Needing Help for Carpal Tunnel?

Screen Shot 2018-08-15 at 12.16.03 PM

Screen Shot 2018-08-15 at 12.14.22 PM

Needing Help for Carpal Tunnel?

According to physicians at Collins Orthopedic, the procedure for carpal tunnel syndrome—known as a carpal tunnel release or carpal tunnel decompression —creates more space for the nerve in the carpal tunnel by relieving pressure caused by a ligament. Carpal tunnel release is a small, outpatient procedure, but it is nevertheless still surgery. It is important to know what to expect before and after the procedure, and how to prepare for it.

The surgery is usually performed by an orthopedic surgeon. The procedure usually takes less than fifteen minutes to perform and can be done under local anesthesia. Patients go home soon after the procedure.

Step-by-Step Description of Carpal Tunnel Release

Carpal tunnel release, when performed in the hands of an experienced surgeon, is a relatively straightforward procedure. To make this process as easy as possible, Collins Orthopedic wants to provide you with a step-by-step description of what patients can expect when undergoing this surgery:

  • During the procedure, the patient will generally lie on their back with the arm out to the side and palm-up.
  • After sterilization, the surgeon administers an injection to numb the wrist, hand, and surgical area. The patient remains awake but may be sedated; general anesthesia is rarely used for carpal tunnel release.
  • Surgery is most commonly performed in an open fashion through a single 1-inch incision in the palm.
  • The surgeon locates the transverse carpal ligament, which runs across the top of the carpal tunnel, and cuts it, taking care not to damage the median nerve or the tendons below the ligament.
  • The surgical instruments are removed, the area is washed, and the incision is closed with stitches.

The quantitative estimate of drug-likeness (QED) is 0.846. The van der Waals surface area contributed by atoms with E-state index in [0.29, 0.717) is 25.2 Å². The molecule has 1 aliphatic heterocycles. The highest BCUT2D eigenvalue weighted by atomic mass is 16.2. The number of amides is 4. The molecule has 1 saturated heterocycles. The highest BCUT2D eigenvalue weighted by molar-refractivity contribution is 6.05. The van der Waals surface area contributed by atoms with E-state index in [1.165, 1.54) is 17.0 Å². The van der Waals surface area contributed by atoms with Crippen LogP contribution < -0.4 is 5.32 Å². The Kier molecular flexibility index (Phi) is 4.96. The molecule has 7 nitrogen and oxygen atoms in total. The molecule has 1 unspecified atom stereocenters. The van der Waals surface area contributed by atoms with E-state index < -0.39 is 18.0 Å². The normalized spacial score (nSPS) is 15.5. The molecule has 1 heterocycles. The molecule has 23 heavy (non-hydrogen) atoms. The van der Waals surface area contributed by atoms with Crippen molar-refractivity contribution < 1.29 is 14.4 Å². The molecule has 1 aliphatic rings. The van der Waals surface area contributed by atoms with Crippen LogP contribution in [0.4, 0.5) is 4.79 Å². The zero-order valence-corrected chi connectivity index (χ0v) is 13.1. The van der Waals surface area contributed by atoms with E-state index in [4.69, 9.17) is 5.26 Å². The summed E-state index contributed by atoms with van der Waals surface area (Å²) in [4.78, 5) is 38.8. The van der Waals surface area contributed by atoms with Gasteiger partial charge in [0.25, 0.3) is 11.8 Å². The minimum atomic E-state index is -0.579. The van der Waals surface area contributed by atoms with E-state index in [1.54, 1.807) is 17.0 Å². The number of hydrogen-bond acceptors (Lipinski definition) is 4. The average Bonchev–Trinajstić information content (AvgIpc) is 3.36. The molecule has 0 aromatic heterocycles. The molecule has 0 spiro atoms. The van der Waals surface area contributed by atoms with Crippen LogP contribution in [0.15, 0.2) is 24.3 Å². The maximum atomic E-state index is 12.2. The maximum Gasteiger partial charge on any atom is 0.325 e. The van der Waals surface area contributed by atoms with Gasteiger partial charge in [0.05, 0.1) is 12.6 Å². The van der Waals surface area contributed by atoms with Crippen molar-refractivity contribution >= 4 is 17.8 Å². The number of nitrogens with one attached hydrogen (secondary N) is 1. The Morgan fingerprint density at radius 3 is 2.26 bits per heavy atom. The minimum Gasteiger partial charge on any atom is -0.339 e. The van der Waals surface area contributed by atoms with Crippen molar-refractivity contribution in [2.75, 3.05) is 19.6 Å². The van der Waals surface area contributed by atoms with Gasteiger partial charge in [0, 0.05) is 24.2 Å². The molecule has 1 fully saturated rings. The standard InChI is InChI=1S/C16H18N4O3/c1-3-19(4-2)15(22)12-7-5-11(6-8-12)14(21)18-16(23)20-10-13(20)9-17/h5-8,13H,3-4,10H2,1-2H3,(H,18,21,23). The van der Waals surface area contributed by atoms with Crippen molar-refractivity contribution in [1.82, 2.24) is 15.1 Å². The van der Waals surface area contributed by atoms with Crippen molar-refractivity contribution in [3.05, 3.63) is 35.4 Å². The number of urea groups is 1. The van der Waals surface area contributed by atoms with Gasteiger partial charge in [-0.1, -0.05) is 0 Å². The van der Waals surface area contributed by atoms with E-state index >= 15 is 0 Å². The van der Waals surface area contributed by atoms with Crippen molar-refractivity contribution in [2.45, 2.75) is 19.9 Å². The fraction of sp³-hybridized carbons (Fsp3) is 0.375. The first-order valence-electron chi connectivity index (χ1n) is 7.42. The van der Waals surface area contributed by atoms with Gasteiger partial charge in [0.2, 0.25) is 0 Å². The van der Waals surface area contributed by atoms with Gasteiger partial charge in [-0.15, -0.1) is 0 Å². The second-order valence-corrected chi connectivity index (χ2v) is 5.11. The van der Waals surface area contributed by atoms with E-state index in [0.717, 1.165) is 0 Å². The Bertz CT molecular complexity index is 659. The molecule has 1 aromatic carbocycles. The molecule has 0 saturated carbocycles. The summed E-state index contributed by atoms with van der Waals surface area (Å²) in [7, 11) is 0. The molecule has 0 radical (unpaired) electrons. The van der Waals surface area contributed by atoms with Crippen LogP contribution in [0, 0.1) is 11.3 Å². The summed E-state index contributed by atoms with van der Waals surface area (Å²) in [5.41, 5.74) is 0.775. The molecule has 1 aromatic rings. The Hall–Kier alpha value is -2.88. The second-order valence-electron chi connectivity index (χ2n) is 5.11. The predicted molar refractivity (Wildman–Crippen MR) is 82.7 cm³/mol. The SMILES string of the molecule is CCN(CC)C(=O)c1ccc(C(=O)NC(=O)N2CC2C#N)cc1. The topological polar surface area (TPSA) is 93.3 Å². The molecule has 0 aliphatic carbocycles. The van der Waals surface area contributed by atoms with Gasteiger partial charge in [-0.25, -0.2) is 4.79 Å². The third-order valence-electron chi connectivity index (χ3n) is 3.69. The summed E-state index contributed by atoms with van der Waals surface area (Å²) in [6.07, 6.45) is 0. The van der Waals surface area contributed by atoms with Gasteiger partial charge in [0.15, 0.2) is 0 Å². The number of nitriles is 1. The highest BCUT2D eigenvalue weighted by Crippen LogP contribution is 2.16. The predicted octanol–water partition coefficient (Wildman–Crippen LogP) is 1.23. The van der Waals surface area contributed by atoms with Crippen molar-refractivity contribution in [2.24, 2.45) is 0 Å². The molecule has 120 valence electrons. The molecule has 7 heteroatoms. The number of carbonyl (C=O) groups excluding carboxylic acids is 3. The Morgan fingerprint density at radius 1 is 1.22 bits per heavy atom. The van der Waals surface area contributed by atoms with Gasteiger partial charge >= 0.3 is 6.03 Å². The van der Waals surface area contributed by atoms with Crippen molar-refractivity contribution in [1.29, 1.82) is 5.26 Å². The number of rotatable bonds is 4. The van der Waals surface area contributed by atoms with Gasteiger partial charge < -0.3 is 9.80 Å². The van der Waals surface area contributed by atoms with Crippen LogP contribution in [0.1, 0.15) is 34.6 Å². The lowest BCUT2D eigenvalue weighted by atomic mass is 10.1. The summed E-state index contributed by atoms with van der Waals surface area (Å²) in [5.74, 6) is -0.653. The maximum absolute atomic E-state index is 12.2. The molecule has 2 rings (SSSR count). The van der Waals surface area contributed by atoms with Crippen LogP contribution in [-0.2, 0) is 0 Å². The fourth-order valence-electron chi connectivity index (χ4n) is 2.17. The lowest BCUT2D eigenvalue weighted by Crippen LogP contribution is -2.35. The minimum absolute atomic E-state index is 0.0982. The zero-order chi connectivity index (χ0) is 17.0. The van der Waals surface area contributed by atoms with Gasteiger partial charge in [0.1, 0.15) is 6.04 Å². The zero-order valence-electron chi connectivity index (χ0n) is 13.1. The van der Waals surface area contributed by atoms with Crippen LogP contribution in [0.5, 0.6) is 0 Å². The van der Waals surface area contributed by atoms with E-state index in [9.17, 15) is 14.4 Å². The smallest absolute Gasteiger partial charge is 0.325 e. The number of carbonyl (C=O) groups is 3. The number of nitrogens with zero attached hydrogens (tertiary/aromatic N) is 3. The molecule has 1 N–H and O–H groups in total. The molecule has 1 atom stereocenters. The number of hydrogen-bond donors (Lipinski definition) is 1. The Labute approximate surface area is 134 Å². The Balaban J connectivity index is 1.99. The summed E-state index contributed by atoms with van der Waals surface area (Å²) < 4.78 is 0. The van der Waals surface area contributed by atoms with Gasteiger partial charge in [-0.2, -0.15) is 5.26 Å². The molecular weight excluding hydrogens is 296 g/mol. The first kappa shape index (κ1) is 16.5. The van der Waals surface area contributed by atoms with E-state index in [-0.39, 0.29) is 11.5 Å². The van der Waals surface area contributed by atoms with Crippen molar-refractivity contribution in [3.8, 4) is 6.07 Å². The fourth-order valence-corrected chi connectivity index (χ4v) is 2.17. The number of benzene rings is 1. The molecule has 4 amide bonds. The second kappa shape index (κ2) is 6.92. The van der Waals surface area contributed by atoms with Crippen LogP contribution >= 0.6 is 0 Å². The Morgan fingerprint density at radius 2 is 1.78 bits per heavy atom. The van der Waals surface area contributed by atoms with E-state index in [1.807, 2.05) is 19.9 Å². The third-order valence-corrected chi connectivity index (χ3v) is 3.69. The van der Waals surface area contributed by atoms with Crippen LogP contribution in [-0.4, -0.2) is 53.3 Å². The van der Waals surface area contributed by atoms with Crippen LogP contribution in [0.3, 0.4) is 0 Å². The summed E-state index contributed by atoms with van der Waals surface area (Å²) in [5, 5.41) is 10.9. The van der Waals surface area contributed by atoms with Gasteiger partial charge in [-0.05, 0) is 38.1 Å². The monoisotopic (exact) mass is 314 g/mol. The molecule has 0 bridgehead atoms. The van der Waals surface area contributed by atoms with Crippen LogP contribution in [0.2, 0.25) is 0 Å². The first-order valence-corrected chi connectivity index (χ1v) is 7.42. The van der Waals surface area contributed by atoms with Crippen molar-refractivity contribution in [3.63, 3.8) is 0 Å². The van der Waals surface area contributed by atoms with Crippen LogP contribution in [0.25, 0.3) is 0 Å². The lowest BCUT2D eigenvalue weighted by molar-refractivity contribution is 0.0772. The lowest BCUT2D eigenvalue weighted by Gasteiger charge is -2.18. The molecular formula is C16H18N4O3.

• The surgeon covers the surgical site with a light bandage and will give instructions about when it may be removed.

Recovery can vary widely for those who have a carpal tunnel release surgery. Most patients get immediate relief of pain and numbness. Factors that can influence the speed of recovery include:

  • Patient age and health
  • Severity of carpal tunnel syndrome prior to surgery
  • Ability of the patient to follow post-surgical care guidelines 
In general, these are the milestones that patients can expect with carpal tunnel release:
  • About 1 week after surgery: The bandage and stitches are removed.
  • Weeks 2-4: Patients gradually resume activity in the affected hand. Return to work is based on the type of work required—patients with sedentary or desk jobs that don’t require heavy lifting or labor can often return to work. Patients can expect gradually decreasing pain in the palm and soreness to touch. Massaging the scar with lotion helps decrease this discomfort and softens the area of the scar. Driving, self- care activities, typing, and light lifting and gripping are permitted around this time. A splint may be used occasionally during this time to take pressure off the wrist and reduce pain.
  • 4 weeks: Patients should regain full mobility of the fingers by this time.
  • 6 to 8 weeks: Patients should be back to nearly full daily life, but still will feel some soreness in the palm to deep pressure or touch.

1 year: By this point, most patients will have received all the benefits of their carpal tunnel release surgery. Patients who had severe or chronic median nerve damage, pinched nerves in the neck, or wasting of muscles prior to surgery may continue to have limits in hand function and strength even after surgery. 
Carpal tunnel release surgery is a low-risk procedure with high success in quickly relieving nighttime and neurological symptoms. Numbness, coordination, and strength in the hand improves over several weeks and months and may improve up to or beyond a year from the surgery. Let the doctors at Collins Orthopedic assist you with your Carpal Tunnel Syndrome. 

Advertisements

Leave a Reply

Fill in your details below or click an icon to log in:

WordPress.com Logo

You are commenting using your WordPress.com account. Log Out /  Change )

Google+ photo

You are commenting using your Google+ account. Log Out /  Change )

Twitter picture

You are commenting using your Twitter account. Log Out /  Change )

Facebook photo

You are commenting using your Facebook account. Log Out /  Change )

Connecting to %s